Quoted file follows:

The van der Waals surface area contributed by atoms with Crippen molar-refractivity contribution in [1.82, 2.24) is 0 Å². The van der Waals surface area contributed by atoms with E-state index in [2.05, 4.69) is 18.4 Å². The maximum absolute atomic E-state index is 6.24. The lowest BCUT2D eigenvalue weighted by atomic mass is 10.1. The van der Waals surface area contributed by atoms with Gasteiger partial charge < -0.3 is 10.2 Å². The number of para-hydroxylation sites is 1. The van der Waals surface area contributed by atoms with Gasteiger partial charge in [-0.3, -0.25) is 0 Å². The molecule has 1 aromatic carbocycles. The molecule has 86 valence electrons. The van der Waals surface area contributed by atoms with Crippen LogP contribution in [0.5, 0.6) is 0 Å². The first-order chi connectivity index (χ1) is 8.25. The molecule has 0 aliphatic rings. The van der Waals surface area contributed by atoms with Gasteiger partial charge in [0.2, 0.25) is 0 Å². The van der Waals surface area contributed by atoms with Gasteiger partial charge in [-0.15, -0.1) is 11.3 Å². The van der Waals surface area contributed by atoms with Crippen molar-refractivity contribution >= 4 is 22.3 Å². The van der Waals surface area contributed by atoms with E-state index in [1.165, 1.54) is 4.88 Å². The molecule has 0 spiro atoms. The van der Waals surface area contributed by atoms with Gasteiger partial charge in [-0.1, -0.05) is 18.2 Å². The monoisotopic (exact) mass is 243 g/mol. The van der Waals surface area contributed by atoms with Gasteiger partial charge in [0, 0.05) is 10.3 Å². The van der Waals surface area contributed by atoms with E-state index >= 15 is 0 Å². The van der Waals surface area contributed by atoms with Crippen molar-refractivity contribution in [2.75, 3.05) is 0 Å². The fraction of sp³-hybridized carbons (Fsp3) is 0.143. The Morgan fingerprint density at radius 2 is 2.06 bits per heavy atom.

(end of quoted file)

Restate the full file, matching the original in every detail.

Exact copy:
The van der Waals surface area contributed by atoms with Crippen molar-refractivity contribution in [1.82, 2.24) is 0 Å². The van der Waals surface area contributed by atoms with E-state index in [2.05, 4.69) is 18.4 Å². The maximum absolute atomic E-state index is 6.24. The lowest BCUT2D eigenvalue weighted by atomic mass is 10.1. The van der Waals surface area contributed by atoms with Gasteiger partial charge < -0.3 is 10.2 Å². The number of para-hydroxylation sites is 1. The van der Waals surface area contributed by atoms with Gasteiger partial charge in [-0.3, -0.25) is 0 Å². The molecule has 1 aromatic carbocycles. The molecule has 86 valence electrons. The van der Waals surface area contributed by atoms with Crippen LogP contribution in [0.5, 0.6) is 0 Å². The first-order chi connectivity index (χ1) is 8.25. The molecule has 0 aliphatic rings. The van der Waals surface area contributed by atoms with Gasteiger partial charge in [0.2, 0.25) is 0 Å². The van der Waals surface area contributed by atoms with Gasteiger partial charge in [-0.15, -0.1) is 11.3 Å². The van der Waals surface area contributed by atoms with Crippen molar-refractivity contribution >= 4 is 22.3 Å². The van der Waals surface area contributed by atoms with E-state index in [1.165, 1.54) is 4.88 Å². The molecule has 0 spiro atoms. The van der Waals surface area contributed by atoms with Gasteiger partial charge in [-0.1, -0.05) is 18.2 Å². The monoisotopic (exact) mass is 243 g/mol. The van der Waals surface area contributed by atoms with Gasteiger partial charge in [0, 0.05) is 10.3 Å². The van der Waals surface area contributed by atoms with E-state index >= 15 is 0 Å². The van der Waals surface area contributed by atoms with Crippen molar-refractivity contribution in [2.75, 3.05) is 0 Å². The fraction of sp³-hybridized carbons (Fsp3) is 0.143. The Morgan fingerprint density at radius 2 is 2.06 bits per heavy atom.